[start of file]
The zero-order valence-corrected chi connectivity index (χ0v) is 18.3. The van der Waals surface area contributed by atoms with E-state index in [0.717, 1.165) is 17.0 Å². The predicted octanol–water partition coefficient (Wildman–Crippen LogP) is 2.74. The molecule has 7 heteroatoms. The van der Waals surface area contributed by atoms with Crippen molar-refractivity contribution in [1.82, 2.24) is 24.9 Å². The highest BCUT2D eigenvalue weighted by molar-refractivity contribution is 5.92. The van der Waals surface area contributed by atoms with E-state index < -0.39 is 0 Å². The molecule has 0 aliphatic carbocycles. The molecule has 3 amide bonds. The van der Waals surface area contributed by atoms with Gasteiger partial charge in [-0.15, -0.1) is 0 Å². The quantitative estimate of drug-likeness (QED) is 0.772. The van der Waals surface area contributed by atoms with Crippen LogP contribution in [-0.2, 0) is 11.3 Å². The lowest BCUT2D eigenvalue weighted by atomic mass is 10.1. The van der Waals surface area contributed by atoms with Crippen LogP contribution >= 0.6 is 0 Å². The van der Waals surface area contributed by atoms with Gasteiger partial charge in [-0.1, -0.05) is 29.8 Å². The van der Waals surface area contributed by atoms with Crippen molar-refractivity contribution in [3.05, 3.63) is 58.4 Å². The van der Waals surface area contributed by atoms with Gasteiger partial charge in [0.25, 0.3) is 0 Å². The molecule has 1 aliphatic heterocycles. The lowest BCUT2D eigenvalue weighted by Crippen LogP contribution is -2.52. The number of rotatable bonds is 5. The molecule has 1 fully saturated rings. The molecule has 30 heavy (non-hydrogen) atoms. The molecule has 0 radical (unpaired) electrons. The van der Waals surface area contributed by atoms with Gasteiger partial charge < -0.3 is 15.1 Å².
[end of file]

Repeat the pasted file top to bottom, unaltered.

The zero-order valence-corrected chi connectivity index (χ0v) is 18.3. The van der Waals surface area contributed by atoms with E-state index in [0.717, 1.165) is 17.0 Å². The predicted octanol–water partition coefficient (Wildman–Crippen LogP) is 2.74. The molecule has 7 heteroatoms. The van der Waals surface area contributed by atoms with Crippen molar-refractivity contribution in [1.82, 2.24) is 24.9 Å². The highest BCUT2D eigenvalue weighted by molar-refractivity contribution is 5.92. The van der Waals surface area contributed by atoms with E-state index < -0.39 is 0 Å². The molecule has 0 aliphatic carbocycles. The molecule has 3 amide bonds. The van der Waals surface area contributed by atoms with Gasteiger partial charge in [-0.15, -0.1) is 0 Å². The quantitative estimate of drug-likeness (QED) is 0.772. The van der Waals surface area contributed by atoms with Crippen LogP contribution in [-0.2, 0) is 11.3 Å². The lowest BCUT2D eigenvalue weighted by atomic mass is 10.1. The van der Waals surface area contributed by atoms with Crippen LogP contribution >= 0.6 is 0 Å². The van der Waals surface area contributed by atoms with Gasteiger partial charge in [-0.1, -0.05) is 29.8 Å². The van der Waals surface area contributed by atoms with Crippen molar-refractivity contribution in [3.05, 3.63) is 58.4 Å². The van der Waals surface area contributed by atoms with Gasteiger partial charge in [0.25, 0.3) is 0 Å². The molecule has 1 aliphatic heterocycles. The lowest BCUT2D eigenvalue weighted by Crippen LogP contribution is -2.52. The number of rotatable bonds is 5. The molecule has 1 fully saturated rings. The molecule has 30 heavy (non-hydrogen) atoms. The molecule has 0 radical (unpaired) electrons. The van der Waals surface area contributed by atoms with Gasteiger partial charge < -0.3 is 15.1 Å².